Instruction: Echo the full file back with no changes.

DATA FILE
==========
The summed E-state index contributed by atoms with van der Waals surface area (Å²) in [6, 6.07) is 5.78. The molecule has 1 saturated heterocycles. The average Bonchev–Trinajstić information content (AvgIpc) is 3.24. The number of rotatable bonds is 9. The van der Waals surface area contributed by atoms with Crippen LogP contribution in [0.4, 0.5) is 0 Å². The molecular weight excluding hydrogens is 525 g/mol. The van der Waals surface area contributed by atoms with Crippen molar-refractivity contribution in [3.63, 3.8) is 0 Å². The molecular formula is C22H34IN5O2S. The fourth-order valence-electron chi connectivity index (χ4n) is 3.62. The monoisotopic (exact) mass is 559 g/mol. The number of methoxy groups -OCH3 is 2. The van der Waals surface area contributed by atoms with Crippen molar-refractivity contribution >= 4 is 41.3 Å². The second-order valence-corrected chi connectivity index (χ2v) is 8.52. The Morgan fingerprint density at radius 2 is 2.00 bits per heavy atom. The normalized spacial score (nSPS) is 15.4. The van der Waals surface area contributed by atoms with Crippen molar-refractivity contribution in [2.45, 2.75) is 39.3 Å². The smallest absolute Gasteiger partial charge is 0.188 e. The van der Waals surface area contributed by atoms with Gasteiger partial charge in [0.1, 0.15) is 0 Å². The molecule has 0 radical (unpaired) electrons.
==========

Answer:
The summed E-state index contributed by atoms with van der Waals surface area (Å²) in [6, 6.07) is 5.78. The molecule has 1 saturated heterocycles. The average Bonchev–Trinajstić information content (AvgIpc) is 3.24. The number of rotatable bonds is 9. The van der Waals surface area contributed by atoms with Crippen LogP contribution in [0.4, 0.5) is 0 Å². The molecular weight excluding hydrogens is 525 g/mol. The van der Waals surface area contributed by atoms with Crippen molar-refractivity contribution in [3.63, 3.8) is 0 Å². The molecular formula is C22H34IN5O2S. The fourth-order valence-electron chi connectivity index (χ4n) is 3.62. The monoisotopic (exact) mass is 559 g/mol. The number of methoxy groups -OCH3 is 2. The van der Waals surface area contributed by atoms with Crippen molar-refractivity contribution >= 4 is 41.3 Å². The second-order valence-corrected chi connectivity index (χ2v) is 8.52. The Morgan fingerprint density at radius 2 is 2.00 bits per heavy atom. The normalized spacial score (nSPS) is 15.4. The van der Waals surface area contributed by atoms with Crippen molar-refractivity contribution in [2.45, 2.75) is 39.3 Å². The smallest absolute Gasteiger partial charge is 0.188 e. The van der Waals surface area contributed by atoms with Gasteiger partial charge in [0.1, 0.15) is 0 Å². The molecule has 0 radical (unpaired) electrons.